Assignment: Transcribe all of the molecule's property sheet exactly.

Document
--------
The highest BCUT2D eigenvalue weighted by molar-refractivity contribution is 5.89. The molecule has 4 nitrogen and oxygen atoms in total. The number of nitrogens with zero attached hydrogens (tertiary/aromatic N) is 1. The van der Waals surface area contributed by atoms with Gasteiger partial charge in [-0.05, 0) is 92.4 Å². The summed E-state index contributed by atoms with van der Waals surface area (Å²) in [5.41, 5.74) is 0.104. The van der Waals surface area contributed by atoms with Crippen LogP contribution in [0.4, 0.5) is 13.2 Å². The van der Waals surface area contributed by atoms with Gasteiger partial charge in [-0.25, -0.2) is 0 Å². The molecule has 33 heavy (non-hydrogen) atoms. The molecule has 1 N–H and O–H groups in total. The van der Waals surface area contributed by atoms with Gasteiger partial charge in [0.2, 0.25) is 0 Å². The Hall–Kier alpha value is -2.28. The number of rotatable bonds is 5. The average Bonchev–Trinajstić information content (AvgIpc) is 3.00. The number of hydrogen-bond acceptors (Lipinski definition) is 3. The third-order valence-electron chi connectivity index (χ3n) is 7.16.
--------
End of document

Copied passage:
The highest BCUT2D eigenvalue weighted by molar-refractivity contribution is 5.89. The molecule has 4 nitrogen and oxygen atoms in total. The number of nitrogens with zero attached hydrogens (tertiary/aromatic N) is 1. The van der Waals surface area contributed by atoms with Gasteiger partial charge in [-0.05, 0) is 92.4 Å². The summed E-state index contributed by atoms with van der Waals surface area (Å²) in [5.41, 5.74) is 0.104. The van der Waals surface area contributed by atoms with Crippen LogP contribution in [0.4, 0.5) is 13.2 Å². The van der Waals surface area contributed by atoms with Gasteiger partial charge in [-0.25, -0.2) is 0 Å². The molecule has 33 heavy (non-hydrogen) atoms. The molecule has 1 N–H and O–H groups in total. The van der Waals surface area contributed by atoms with Gasteiger partial charge in [0.2, 0.25) is 0 Å². The Hall–Kier alpha value is -2.28. The number of rotatable bonds is 5. The average Bonchev–Trinajstić information content (AvgIpc) is 3.00. The number of hydrogen-bond acceptors (Lipinski definition) is 3. The third-order valence-electron chi connectivity index (χ3n) is 7.16.